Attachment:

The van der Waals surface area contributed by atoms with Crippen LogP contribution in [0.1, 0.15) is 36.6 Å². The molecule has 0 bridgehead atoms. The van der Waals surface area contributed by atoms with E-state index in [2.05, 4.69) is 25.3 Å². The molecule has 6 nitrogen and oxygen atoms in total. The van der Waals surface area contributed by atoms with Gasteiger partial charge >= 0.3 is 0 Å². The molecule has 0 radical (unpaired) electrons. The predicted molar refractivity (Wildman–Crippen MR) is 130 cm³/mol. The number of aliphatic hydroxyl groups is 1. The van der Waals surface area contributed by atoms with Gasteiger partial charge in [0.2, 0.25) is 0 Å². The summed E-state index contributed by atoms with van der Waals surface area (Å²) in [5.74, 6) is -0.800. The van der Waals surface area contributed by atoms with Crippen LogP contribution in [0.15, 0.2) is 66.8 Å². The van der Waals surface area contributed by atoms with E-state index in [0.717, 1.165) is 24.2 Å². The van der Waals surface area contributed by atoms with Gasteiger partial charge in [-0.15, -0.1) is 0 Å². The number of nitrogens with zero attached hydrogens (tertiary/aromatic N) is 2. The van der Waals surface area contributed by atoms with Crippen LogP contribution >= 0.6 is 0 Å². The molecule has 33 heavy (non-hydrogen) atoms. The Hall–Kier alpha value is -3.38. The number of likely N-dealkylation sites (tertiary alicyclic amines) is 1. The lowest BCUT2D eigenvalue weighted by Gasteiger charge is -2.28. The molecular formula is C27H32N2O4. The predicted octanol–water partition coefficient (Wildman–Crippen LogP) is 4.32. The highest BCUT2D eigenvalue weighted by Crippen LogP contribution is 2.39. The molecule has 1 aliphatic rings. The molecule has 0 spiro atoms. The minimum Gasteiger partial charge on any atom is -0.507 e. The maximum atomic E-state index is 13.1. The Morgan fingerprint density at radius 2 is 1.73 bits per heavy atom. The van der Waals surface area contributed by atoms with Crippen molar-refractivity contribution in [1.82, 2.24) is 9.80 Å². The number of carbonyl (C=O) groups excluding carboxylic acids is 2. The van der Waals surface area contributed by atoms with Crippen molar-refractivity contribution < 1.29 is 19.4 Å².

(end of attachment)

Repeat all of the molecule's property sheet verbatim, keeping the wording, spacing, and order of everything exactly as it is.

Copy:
The van der Waals surface area contributed by atoms with Crippen LogP contribution in [0.1, 0.15) is 36.6 Å². The molecule has 0 bridgehead atoms. The van der Waals surface area contributed by atoms with E-state index in [2.05, 4.69) is 25.3 Å². The molecule has 6 nitrogen and oxygen atoms in total. The van der Waals surface area contributed by atoms with Gasteiger partial charge >= 0.3 is 0 Å². The molecule has 0 radical (unpaired) electrons. The predicted molar refractivity (Wildman–Crippen MR) is 130 cm³/mol. The number of aliphatic hydroxyl groups is 1. The van der Waals surface area contributed by atoms with Gasteiger partial charge in [0.2, 0.25) is 0 Å². The summed E-state index contributed by atoms with van der Waals surface area (Å²) in [5.74, 6) is -0.800. The van der Waals surface area contributed by atoms with Crippen LogP contribution in [0.15, 0.2) is 66.8 Å². The van der Waals surface area contributed by atoms with E-state index in [0.717, 1.165) is 24.2 Å². The van der Waals surface area contributed by atoms with Gasteiger partial charge in [-0.15, -0.1) is 0 Å². The number of nitrogens with zero attached hydrogens (tertiary/aromatic N) is 2. The van der Waals surface area contributed by atoms with Crippen LogP contribution >= 0.6 is 0 Å². The molecule has 33 heavy (non-hydrogen) atoms. The Hall–Kier alpha value is -3.38. The number of likely N-dealkylation sites (tertiary alicyclic amines) is 1. The lowest BCUT2D eigenvalue weighted by Gasteiger charge is -2.28. The molecular formula is C27H32N2O4. The predicted octanol–water partition coefficient (Wildman–Crippen LogP) is 4.32. The highest BCUT2D eigenvalue weighted by Crippen LogP contribution is 2.39. The molecule has 1 aliphatic rings. The molecule has 0 spiro atoms. The minimum Gasteiger partial charge on any atom is -0.507 e. The maximum atomic E-state index is 13.1. The Morgan fingerprint density at radius 2 is 1.73 bits per heavy atom. The van der Waals surface area contributed by atoms with Crippen molar-refractivity contribution in [1.82, 2.24) is 9.80 Å². The number of carbonyl (C=O) groups excluding carboxylic acids is 2. The van der Waals surface area contributed by atoms with Crippen molar-refractivity contribution < 1.29 is 19.4 Å².